This is a timely post for me- I have just sent an email to Tesco questioning the removal of the ‘factory/recipe/ingredients’ labelling on some of their products. On a particular pack of sliced ham that I ususally buy, this has been replaced by ‘may contain nuts’. This makes me so cross – the previous wording implies, as you say, the lowest possible level of risk, where the new warning gives me no clue at all about the likelihood of nut contamination and prevents me from buying a product that is, in all likelihood perfectly fine. It looks as though a return to vague back-covering is where we are heading, (although the only places I will now be heading are Sainsburys and M&S!)

  2. CB Tesco have always been really bad with their nut labelling.
    I agree, it is slightly easier for people with poorer eye sight to look for allergy info clearly marked on a packet, this bold or italics when the list of ingredients is usually minute is just not good enough.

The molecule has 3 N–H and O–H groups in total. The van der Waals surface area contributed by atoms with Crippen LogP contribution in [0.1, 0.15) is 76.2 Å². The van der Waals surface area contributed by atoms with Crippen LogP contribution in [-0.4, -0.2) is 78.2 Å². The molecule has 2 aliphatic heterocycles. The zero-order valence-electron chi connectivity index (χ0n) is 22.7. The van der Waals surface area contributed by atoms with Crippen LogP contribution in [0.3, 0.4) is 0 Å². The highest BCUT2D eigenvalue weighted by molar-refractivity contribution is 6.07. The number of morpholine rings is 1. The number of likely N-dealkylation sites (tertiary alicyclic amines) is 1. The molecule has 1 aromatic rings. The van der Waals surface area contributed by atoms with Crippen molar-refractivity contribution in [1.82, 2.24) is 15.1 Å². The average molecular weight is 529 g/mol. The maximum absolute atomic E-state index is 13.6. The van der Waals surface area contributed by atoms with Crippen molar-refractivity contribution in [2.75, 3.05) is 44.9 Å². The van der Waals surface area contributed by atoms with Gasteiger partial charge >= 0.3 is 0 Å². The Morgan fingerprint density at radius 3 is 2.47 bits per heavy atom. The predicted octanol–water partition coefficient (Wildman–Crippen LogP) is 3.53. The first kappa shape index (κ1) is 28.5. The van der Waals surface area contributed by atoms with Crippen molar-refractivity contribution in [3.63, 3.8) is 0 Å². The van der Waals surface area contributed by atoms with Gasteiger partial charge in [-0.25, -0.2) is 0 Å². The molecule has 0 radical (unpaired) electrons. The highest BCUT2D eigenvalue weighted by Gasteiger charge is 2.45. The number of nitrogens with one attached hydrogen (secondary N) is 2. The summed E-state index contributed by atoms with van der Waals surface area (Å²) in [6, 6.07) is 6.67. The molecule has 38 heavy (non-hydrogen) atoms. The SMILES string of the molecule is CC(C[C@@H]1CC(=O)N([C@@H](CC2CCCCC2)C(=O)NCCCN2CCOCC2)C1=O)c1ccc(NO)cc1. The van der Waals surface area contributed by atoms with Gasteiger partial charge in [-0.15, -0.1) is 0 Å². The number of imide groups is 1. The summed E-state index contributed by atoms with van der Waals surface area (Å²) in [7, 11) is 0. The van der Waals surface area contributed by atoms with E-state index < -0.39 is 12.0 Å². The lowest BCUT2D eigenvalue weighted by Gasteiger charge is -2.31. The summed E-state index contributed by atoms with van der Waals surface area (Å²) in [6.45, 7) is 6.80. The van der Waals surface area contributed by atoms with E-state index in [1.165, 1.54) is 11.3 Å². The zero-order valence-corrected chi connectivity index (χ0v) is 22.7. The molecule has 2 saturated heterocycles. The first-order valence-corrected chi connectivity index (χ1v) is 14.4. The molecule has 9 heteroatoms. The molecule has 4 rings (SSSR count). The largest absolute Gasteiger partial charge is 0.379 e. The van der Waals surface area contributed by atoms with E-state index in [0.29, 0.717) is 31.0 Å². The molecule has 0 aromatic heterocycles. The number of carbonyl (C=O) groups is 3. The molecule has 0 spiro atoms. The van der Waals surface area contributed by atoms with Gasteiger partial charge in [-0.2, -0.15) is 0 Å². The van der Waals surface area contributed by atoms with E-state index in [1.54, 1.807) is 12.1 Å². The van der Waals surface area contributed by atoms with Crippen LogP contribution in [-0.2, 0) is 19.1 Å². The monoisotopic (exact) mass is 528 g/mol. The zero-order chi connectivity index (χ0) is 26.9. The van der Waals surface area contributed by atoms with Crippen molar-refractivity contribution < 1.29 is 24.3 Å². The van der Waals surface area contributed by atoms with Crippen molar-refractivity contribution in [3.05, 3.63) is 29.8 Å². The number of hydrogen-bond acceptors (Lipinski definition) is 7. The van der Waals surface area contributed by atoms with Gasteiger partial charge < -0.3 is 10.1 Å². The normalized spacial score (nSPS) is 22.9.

I agree that I dont think people who dont live/breath/eat allergies can understand the potential of a person eating a bag of salted nuts in the canteen for their lunch and then going back to a factory floor.
    I queried with a well known crisp brand the other week who brought out a new product as their bag of chicken flavour were not marked as containing gluten, yet their website mentioned it as an allergen, yes like most I do double check new products, and was told it did not need to be labelled, they are using the new labelling already. It is a huge step backwards in my book.
    Great post, thanks for writing it, wish I had been on twitter last night to read what was going on.

  3. Great post, so informative. May safe me from reading it personally. Makes me really sad to read though. I put great hopes in the new regulations, but it seems it is not worth the paper it is written on. Who benefits from the new standard? I fear neither the catering industry nor their customers. So who does?
    Thanks for sharing this and putting your time and effort into the research.

  4. MarieJW12

    Thanks for the post, as allergybabe says, it makes very sad reading.